European Commission approves €430 million Italian scheme to compensate ski lift operators for damages suffered due to coronavirus outbreak
The European Commission has approved, under EU State aid rules, a €430 million Italian measure to compensate ski lift operators for the damages suffered due to the restrictive measures introduced by the Italian government to limit the spread of the coronavirus, which prohibited the access of the general public to ski lifts between 4 December 2020 and 30 April 2021.
Executive Vice-President Margrethe Vestager, in charge of competition policy, said: “The measures that the Italian government has had to take to limit the spread of the coronavirus pandemic required ski lift operators to stop their operations, resulting in considerable losses for them. This scheme will enable Italy to compensate ski lift operators for the damage suffered. We will keep working together with Member States to find the best solutions to support companies during these difficult times, in line with EU rules.”
Under the scheme, ski lift operators will be entitled to compensation in the form of direct grants for part of the damages incurred between 4 December 2020 and 30 April 2021. The Italian authorities will verify that there will be no overcompensation on the basis of the net losses incurred because of the pandemic. Italy will therefore ensure that no individual beneficiary receives more in compensation than it suffered in damages and that any payment in excess of the actual damage is recovered.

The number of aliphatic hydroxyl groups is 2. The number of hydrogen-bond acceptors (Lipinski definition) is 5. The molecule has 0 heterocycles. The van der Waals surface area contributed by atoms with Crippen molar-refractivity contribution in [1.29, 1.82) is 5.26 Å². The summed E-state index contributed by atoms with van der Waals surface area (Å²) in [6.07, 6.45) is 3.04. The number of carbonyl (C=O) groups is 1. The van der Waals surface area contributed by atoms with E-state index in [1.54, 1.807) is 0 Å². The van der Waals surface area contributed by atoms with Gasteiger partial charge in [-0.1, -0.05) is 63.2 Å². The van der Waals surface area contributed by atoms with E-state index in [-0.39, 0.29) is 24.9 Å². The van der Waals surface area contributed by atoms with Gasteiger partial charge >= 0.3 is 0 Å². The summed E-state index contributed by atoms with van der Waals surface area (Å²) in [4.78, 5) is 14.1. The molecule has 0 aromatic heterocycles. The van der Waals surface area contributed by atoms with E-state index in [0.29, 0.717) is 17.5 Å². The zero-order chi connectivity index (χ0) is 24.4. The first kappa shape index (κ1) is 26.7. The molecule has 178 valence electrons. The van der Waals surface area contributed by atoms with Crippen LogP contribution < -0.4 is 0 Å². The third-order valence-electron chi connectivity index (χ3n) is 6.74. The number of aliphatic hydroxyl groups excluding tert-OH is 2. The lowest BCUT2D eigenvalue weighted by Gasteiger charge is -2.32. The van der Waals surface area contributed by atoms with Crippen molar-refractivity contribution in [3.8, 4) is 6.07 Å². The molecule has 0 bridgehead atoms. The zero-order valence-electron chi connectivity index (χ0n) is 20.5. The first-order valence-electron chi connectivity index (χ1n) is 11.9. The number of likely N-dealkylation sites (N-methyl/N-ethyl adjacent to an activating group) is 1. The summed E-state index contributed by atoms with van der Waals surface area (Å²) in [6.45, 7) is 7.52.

The Commission assessed the measure under Article 107(2)(b) of the Treaty on the Functioning of the European Union (TFEU), which enables the Commission to approve State aid measures granted by Member States to compensate specific companies or sectors (in the form of schemes) for damage directly caused by exceptional occurrences.
The Commission considers that the coronavirus outbreak qualifies as such an exceptional occurrence, as it is an extraordinary, unforeseeable event having a significant economic impact. As a result, exceptional interventions by the Member States to compensate for the damages directly linked to the outbreak are justified.
The Commission found that the Italian measure will compensate damages that are directly linked to the coronavirus outbreak. It also found that the measure is proportionate, as the envisaged compensation does not exceed what is necessary to make good the damage.
The Commission therefore concluded that the measure is in line with EU State aid rules.